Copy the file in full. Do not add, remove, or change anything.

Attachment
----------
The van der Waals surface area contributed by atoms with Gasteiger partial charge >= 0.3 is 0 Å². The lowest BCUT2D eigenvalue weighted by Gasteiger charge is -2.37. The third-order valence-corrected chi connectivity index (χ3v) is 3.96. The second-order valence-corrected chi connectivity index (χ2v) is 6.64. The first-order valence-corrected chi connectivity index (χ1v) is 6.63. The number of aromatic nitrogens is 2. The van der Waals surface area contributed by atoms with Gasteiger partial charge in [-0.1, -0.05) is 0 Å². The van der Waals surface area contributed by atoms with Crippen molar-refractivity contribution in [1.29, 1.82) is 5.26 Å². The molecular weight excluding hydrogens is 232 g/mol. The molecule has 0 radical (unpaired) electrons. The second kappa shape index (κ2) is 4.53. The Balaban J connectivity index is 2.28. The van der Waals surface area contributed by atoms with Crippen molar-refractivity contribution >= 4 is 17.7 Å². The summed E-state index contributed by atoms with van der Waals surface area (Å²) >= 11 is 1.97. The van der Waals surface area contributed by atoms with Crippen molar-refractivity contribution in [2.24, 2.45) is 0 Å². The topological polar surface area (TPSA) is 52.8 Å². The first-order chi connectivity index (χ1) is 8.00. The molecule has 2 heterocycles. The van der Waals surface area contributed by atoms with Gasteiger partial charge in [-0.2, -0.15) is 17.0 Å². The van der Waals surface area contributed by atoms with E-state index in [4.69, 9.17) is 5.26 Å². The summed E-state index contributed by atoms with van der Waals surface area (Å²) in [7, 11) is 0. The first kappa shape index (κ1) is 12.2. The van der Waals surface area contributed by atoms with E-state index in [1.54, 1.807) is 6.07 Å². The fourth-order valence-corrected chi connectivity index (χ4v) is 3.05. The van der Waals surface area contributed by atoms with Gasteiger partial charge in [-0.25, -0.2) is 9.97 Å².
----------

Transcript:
The van der Waals surface area contributed by atoms with Gasteiger partial charge >= 0.3 is 0 Å². The lowest BCUT2D eigenvalue weighted by Gasteiger charge is -2.37. The third-order valence-corrected chi connectivity index (χ3v) is 3.96. The second-order valence-corrected chi connectivity index (χ2v) is 6.64. The first-order valence-corrected chi connectivity index (χ1v) is 6.63. The number of aromatic nitrogens is 2. The van der Waals surface area contributed by atoms with Gasteiger partial charge in [-0.1, -0.05) is 0 Å². The van der Waals surface area contributed by atoms with Crippen molar-refractivity contribution in [1.29, 1.82) is 5.26 Å². The molecular weight excluding hydrogens is 232 g/mol. The molecule has 0 radical (unpaired) electrons. The second kappa shape index (κ2) is 4.53. The Balaban J connectivity index is 2.28. The van der Waals surface area contributed by atoms with Crippen molar-refractivity contribution >= 4 is 17.7 Å². The summed E-state index contributed by atoms with van der Waals surface area (Å²) >= 11 is 1.97. The van der Waals surface area contributed by atoms with Crippen molar-refractivity contribution in [2.24, 2.45) is 0 Å². The topological polar surface area (TPSA) is 52.8 Å². The first-order chi connectivity index (χ1) is 8.00. The molecule has 2 heterocycles. The van der Waals surface area contributed by atoms with Gasteiger partial charge in [-0.2, -0.15) is 17.0 Å². The van der Waals surface area contributed by atoms with E-state index in [4.69, 9.17) is 5.26 Å². The summed E-state index contributed by atoms with van der Waals surface area (Å²) in [7, 11) is 0. The first kappa shape index (κ1) is 12.2. The van der Waals surface area contributed by atoms with E-state index in [1.54, 1.807) is 6.07 Å². The fourth-order valence-corrected chi connectivity index (χ4v) is 3.05. The van der Waals surface area contributed by atoms with Gasteiger partial charge in [-0.25, -0.2) is 9.97 Å².